Alissa Pries, MPH 2011

PhD Candidate 
London school of hygieneand tropical medicine

Alissa Pries is currently a PhD candidate at the London School of Hygiene and Tropical Medicine in the Faculty of Epidemiology and Population Health. From 2011-2015, she worked with Helen Keller International (HKI), based in their Asia-Pacific Regional office in Phnom Penh, Cambodia. She coordinated the Assessment and Research on Child Feeding (ARCH) project, a research project that aimed to build the evidence base around the promotion and utilization of commercially produced foods consumed by infants and young children below two years of age in Cambodia, Nepal, Senegal and Tanzania. She also worked on evaluation of HKI’s Enhanced Homestead Food Production (EHFP) program in Cambodia and Nepal, and was a Mickey Leland International Hunger Fellow from 2011-2013. 

Janna Metzler, MPH, MSSW 2011

Program Officer 
Columbia University Medical Center

Janna Metzler is a Senior Program Officer in the Heilbrunn Department of Population and Family Health at Columbia University’s Mailman School of Public Health. She coordinates a joint Columbia University and World Vision International global research and learning project towards evaluating the impact of Child Friendly Spaces in Emergencies. She has provided design, monitoring and evaluation technical support to field teams in Ethiopia, Uganda, Jordan, Lebanon, Iraq, the Philippines and Nepal. Prior to this, she has worked in the field of reproductive health, gender-based violence and education in Haiti, Liberia, Ghana and the United States. She received her MSSW from Columbia University School of Social Work and MPH from Mailman School of Public Health in 2011. She is currently in the 2nd year of her doctoral training here in the department of Population and Family Health.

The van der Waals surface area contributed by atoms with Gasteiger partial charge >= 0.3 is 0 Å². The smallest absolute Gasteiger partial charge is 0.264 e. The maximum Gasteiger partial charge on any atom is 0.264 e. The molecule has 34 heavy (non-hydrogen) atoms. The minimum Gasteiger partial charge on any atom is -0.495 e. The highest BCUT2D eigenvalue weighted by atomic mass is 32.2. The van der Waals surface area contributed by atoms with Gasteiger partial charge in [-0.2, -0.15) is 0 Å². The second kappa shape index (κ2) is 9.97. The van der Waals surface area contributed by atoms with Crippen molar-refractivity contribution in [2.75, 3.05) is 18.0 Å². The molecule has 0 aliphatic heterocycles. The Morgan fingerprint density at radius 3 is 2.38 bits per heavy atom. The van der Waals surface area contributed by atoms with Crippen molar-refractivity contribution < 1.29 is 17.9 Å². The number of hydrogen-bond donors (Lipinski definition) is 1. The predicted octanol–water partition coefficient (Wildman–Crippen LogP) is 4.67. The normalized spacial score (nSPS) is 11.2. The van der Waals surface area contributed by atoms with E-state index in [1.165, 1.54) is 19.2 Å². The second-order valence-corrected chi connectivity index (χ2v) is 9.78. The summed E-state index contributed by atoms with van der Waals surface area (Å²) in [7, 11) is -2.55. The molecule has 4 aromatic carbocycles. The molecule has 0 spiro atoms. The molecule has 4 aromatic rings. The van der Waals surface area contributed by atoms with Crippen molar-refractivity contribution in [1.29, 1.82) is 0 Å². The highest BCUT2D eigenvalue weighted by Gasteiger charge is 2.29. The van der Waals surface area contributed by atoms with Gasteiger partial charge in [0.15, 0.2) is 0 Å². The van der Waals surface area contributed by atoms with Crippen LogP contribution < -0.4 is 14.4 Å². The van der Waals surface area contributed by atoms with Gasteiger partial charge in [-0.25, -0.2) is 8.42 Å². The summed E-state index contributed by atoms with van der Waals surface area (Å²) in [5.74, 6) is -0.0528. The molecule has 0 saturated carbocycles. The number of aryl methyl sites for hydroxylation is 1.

Mihoko Tanabe, MPH 2007

Senior PRogram officer
Women's Refugee Commission 

Mihoko Tanabe is a senior program officer for the Women's Refugee Commission's (WRC) Reproductive Health Program, where she has worked since 2007. Over the years, she has conducted cross-sectional and operations research on reproductive health-related issues in Haiti, Kenya, Nepal, the Thai-Burma border, South Sudan, and Uganda, and has overseen projects in Bangladesh, Democratic Republic of the Congo, Djibouti, Jordan and Malaysia. Some of her recent projects include piloting community-based approaches to providing reproductive health services in conflict settings; identifying good practice programming for adolescent reproductive health; and addressing the intersections between sexual and reproductive health and disability in humanitarian contexts.

Mihoko is a graduate of the International Christian University in Tokyo, Japan and she received her graduate degrees from Columbia University's School of International and Public Affairs (SIPA) and the Mailman School of Public Health in 2007.

Andrew Kent, MPH 2006

SENIOR Humanitarian Policy advisor

Andrew Kent is a Senior Humanitarian Policy Advisor at USAID’s Office of U.S. Foreign Disaster Assistance (USAID/OFDA). There, he covers issues related to the United Nations humanitarian agencies, the 2016 World Humanitarian Summit, and the Good Humanitarian Donorship initiative.